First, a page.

Does learning style make a difference?

Why is this question important? Learning style as a method for improving student performance has achieved general acceptance among educators and the public. Its influence in education circles is found at all levels, from kindergarten through graduate school. A thriving industry has grown up devoted to publishing learning style tests and guidebooks for teachers, offering professional development for educators built around the concept, and providing workshops that advise parents on how to select teachers matched to a child’s learning style. All aspects of the industry are based on the assumption that learning style assessment and training make a difference in student performance. If there is no evidence to support learning styles, parents and educators would be well advised to spend time and money on practices that do work.

See further discussion below.

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Source(s): Learning Styles: Concepts and Evidence, 2008

Result(s): The available research on the topic offers little evidence to support the development of curriculum, instruction, and assessment packages based on learning styles.

  1. The study suggested that validation of learning style instruction begins with rigorous research designed to meet the following criteria:
    • Students must be divided into two groups based on an assessment of learning styles.
    • The students from the two groups must be randomly assigned to receive training in one of multiple instructional methods designed to match a learning style.
    • All of the students must be tested at the end of the instructional period.
    • Finally, the study must be able to identify a statistically significant difference in student performance based on learning style and instructional methods constructed to match the learning style.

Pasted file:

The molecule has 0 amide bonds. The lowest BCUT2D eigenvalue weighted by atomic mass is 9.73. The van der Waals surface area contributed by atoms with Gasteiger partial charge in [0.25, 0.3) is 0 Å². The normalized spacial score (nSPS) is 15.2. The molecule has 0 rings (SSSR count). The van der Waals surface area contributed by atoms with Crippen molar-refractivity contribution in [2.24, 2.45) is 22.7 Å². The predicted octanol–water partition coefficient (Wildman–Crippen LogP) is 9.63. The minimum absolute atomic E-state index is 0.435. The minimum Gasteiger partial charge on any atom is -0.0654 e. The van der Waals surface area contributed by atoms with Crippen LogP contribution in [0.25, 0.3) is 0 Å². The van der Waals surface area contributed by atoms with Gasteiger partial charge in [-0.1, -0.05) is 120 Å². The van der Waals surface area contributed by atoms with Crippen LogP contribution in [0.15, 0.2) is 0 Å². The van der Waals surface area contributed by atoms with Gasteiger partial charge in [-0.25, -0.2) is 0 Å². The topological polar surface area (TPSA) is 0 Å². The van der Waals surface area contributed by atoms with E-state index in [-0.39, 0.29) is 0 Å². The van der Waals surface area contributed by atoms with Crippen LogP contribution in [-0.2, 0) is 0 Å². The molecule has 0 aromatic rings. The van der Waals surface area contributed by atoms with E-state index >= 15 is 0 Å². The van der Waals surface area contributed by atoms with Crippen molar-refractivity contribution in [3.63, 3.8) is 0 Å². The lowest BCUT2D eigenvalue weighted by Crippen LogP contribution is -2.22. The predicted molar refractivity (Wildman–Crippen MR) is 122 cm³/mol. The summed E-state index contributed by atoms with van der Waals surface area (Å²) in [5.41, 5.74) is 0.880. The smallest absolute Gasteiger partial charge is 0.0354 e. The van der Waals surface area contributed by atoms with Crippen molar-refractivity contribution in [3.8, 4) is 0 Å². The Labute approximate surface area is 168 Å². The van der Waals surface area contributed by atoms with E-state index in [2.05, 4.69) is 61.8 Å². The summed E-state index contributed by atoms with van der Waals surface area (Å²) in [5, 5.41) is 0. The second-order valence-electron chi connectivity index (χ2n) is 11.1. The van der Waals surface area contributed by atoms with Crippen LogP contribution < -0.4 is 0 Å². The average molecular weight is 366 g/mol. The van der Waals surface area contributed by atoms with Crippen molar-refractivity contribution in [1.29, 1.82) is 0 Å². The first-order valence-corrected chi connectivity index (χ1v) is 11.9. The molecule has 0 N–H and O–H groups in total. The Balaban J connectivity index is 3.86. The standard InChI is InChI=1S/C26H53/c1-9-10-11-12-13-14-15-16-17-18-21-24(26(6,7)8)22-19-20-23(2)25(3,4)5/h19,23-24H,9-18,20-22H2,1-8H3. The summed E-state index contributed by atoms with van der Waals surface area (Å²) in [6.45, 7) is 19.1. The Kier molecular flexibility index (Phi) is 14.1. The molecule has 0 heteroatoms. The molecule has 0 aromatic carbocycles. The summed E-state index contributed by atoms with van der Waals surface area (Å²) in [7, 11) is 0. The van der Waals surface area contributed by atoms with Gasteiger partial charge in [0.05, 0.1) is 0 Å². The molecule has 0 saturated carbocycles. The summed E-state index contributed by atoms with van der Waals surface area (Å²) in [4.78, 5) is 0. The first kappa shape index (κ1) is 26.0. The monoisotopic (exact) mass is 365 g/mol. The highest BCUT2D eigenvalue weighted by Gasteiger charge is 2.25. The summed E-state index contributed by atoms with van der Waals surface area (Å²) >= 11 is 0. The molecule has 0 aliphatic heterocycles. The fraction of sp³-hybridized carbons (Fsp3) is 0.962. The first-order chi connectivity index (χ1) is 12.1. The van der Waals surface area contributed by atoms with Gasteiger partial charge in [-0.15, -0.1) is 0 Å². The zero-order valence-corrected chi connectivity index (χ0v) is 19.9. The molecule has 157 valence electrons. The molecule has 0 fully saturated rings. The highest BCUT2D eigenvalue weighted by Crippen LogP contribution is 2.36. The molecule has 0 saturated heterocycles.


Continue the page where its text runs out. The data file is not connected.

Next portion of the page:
2. Despite the existence of a large number of studies on the topic of learning styles, only three studies were identified as meeting the rigorous research criteria:
    • Massa and Mayer (2006)
    • Thompson, Thomas, and Thomas (2009)
    • Constantinidou and Baker (2002)
  3. The authors concluded the following based on a review of the literature:
    • There is ample evidence that children and adults express preferences for how information should be presented.
    • There is evidence that people differ in their aptitudes for different kinds of thinking and for processing different types of information.
    • There is virtually no evidence to justify incorporating learning style assessments into educational practice.

Implication(s): The study provided the following recommendations to educators and parents:

  • Given the pressing need to make timely improvements in the education system, interventions should be selected based on what has been proved to work.
  • Given the limited resources available to schools, money should be spent on evidence-based educational practices.
  • Given the lack of sound studies of learning styles, further research on learning styles should be conducted, but such research needs to employ rigorous research methods.

The study pointed out that even if the evidence had documented the efficacy of using learning styles interventions, which was clearly not its conclusion, the impact would need to be large and robust to justify taking the practice to scale. A small impact would result in a practice that did not meet the goal of being cost effective. Interventions built around learning styles are potentially expensive in terms of dollars and teacher time. Students must be assessed, grouped by learning style, and given customized instruction designed to match each style.

Author(s): Harold Pashler, Mark McDaniel, Doug Rohrer, and Robert Bjork

Publisher(s): Psychological Science in the Public Interest

Study Description: The study was not designed as a meta-analysis but more closely resembles a literature review, referencing 56 studies on the topic of learning styles. It was funded by Psychological Science in the Public Interest to assess the scientific evidence supporting the application of learning style assessment in schools. To accomplish this task, the study (1) analyzed the concept of learning styles to determine what evidence was needed to justify basing pedagogical choices on assessments of students’ learning styles, and (2) reviewed the literature to see whether evidence supporting the effectiveness of learning style interventions existed.

Definition(s): Learning style: The view that different people learn information in different ways; for example, that some are visual learners and others auditory learners, that some are left-brain students and others right-brain.

Citation: Pashler, H., McDaniel, M., Rohrer, D., and Bjork, R. (2008). Learning Styles. Psychological Science in the Public Interest, 9(3):105-119.